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Laceration Repair
What is it? Overview Usage Side Effects and Warnings

Laceration Repair Usage

Written by FoundHealth.

Reasons for Procedure

Minor lacerations (shallow, small, not bleeding, and clean) may not require medical attention. Antibiotic ointment and a bandage may be all that is needed. Some lacerations do require repair. Reasons for seeking medical attention include:

  • Muscle, fat, tendon, or bone is exposed
  • Dirt and debris can be seen in the wound or remain after irrigation and cleaning
  • It feels as if something is in the wound, even if you cannot see any debris
  • Wound is at risk for developing tetanus (eg, is deep, associated with a crush injury or burn, or contaminated with feces, dirt, or saliva)
  • You have never received a total of at least 3 doses of tetanus immunization (routine childhood immunizations gives a dose at ages 2, 4, 6, and 15-18 months), it has been more than 5 years since your last tetanus immunization, or you are unsure of your tetanus status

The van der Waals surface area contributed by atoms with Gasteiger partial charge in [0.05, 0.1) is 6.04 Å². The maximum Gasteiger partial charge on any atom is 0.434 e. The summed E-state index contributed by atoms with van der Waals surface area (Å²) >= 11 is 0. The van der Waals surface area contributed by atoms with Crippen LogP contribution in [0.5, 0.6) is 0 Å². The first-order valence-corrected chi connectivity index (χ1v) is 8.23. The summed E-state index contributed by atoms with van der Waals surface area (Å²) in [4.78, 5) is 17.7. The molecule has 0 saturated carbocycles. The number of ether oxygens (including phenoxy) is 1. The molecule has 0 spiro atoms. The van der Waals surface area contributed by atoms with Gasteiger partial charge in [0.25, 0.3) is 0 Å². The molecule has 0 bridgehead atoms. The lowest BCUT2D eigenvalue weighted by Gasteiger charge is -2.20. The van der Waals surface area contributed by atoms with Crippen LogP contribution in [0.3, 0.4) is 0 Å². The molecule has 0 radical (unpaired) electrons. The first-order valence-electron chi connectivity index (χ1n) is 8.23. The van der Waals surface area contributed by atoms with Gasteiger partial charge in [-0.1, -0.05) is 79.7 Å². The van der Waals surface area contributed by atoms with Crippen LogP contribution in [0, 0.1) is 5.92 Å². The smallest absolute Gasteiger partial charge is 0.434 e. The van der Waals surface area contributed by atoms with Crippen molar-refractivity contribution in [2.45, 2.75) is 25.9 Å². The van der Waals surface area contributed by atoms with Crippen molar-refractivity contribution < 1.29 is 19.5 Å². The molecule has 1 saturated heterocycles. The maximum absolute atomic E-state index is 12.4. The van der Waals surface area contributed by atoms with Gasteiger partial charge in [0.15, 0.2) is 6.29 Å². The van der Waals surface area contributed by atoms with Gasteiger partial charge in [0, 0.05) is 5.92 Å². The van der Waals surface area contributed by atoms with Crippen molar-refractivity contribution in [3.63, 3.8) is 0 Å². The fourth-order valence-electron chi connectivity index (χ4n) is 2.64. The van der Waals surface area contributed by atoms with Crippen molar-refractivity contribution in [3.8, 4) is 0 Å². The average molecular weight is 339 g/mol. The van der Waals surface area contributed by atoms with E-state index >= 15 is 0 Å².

• Manifestations of tetanus develop 3-21 days after wound occurred: spasm or rigidity of muscles in jaw, neck, abdomen, or an area near the wound
  • Bleeding continues after applying direct pressure for 10-15 minutes
  • Edges of the wound are jagged or uneven
  • Wound is more than 1/8 to 1/4 inch deep, is located over a joint, and/or extends into the joint-space (knee, knuckle, wrist, ankle)
  • Edges of the wound cannot easily be moved together or aligned
  • Wound is located at an area of high stress (joints, hands, feet, chest)
  • To decrease risk of unsightly scarring

Note:If you are not sure if a wound needs to be repaired, go to the hospital.



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